The Ferguson rebellion continues, and we must follow their lead everywhere. We must build a national movement against police brutality. Too often struggles that erupt in response to police brutality are geographically confined to one city or small region. For example, in 1992, the Rodney King riots stayed in California and in 2009, the protests and riots in the wake of Oscar Grant’s murder by Oakland police did not expand beyond Oakland. Police brutality is not a local issue but is the result of a racist state that protects the 1%. Therefore, all of us who are struggling against police violence in our communities must unite with others doing the same in other parts of the country. This is the key to increasing our forces and multiplying our power. A movement that unites youth walking out of high schools, colleges, and universities across the country, and workers doing the same in their factories and workplaces on a national scale is what is needed to make a dent against the state of daily oppression and exploitation that the Black and Brown working class face today. For us socialists, police brutality against Black and Brown are an attack against the working class as a whole- as it keeps us divided and unable to unite in struggle against the 1 %, the ruling class. This became apparent in the Occupy movement that had to struggle with divisions due to race and gender conflicts. In this struggle against the worst manifestations of racism, we must bring into our ranks white, Asian/Pacific Islander, Latin@ and Black workers. In addiiton, we must mobilize the labor unions and demand from the AFL-CIO and the “Change to Win Coalition” to take a real stand against the government´s extreme complicity with police brutality. To build a national movement against police brutality, specifically one with working class independence and a clear anti-racist stand, it would mean reaching out to activists and organizations fighting against police violence in places in all major cities affected by the recent police violence, learning from their struggles, and informing them of ours. But we also need to appeal to all unions and union federations to unite in this fight. To facilitate this process, Workers’ Voice /La Voz de los Trabajadores encourages the idea of holding a National Conference against Police Brutality. With such a conference, we could establish a national network that could distribute information about incidences of police brutality and coordinate strategy and actions against such episodes nationwide.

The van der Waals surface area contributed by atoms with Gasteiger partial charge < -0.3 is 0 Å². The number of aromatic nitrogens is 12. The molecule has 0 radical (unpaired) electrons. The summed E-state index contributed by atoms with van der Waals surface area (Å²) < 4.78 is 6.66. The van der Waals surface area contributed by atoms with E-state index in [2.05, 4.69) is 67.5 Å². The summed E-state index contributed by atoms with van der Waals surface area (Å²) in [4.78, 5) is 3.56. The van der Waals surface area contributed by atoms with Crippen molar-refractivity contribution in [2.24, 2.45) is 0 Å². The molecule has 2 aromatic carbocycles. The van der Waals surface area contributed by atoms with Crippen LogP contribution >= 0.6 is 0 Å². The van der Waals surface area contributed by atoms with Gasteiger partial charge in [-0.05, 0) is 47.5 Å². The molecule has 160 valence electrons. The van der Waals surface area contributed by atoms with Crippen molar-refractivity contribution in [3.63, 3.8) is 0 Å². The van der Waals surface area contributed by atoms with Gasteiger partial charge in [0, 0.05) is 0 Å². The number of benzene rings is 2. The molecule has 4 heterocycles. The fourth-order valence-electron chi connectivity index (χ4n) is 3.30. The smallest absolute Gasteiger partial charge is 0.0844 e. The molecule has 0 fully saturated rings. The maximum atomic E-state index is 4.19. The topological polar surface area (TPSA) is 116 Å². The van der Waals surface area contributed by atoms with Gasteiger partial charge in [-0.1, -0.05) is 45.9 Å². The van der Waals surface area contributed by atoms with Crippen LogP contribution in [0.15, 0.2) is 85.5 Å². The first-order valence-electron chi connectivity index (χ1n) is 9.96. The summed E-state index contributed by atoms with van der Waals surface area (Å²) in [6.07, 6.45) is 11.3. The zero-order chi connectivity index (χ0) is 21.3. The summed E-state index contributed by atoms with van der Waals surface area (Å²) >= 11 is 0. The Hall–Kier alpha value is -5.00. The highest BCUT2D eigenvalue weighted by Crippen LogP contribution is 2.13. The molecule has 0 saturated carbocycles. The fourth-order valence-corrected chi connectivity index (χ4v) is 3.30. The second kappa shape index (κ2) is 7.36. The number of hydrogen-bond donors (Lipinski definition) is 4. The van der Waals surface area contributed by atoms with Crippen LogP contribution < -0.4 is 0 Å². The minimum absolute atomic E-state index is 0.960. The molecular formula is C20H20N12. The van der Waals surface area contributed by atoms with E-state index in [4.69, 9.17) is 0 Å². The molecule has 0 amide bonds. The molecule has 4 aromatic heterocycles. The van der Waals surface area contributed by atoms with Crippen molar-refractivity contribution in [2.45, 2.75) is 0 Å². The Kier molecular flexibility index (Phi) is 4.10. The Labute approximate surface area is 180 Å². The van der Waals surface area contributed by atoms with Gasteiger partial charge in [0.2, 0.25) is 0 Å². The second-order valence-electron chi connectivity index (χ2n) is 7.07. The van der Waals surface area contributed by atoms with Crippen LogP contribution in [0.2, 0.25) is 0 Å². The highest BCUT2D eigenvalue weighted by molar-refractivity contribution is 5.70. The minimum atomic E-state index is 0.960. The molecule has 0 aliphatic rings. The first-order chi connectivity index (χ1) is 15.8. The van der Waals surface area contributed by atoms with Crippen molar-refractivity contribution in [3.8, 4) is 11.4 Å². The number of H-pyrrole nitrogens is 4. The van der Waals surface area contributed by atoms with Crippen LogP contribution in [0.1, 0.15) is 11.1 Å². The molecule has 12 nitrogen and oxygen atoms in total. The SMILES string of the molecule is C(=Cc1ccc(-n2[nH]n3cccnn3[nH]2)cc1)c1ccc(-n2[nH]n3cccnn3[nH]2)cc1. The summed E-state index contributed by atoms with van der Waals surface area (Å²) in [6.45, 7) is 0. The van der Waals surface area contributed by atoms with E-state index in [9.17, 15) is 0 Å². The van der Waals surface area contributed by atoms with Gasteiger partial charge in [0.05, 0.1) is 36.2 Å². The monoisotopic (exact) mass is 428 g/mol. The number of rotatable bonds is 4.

Stop all Police Brutality!
Trial and Punishment for the Michael Brown Murderers!
Free all arrested protesters and drop all charges!
National Guard and Police Out of Our Communities!
For a National movement and Conference against Police Brutality!
(Photo Credit: REUTERS/Lucas Jackson)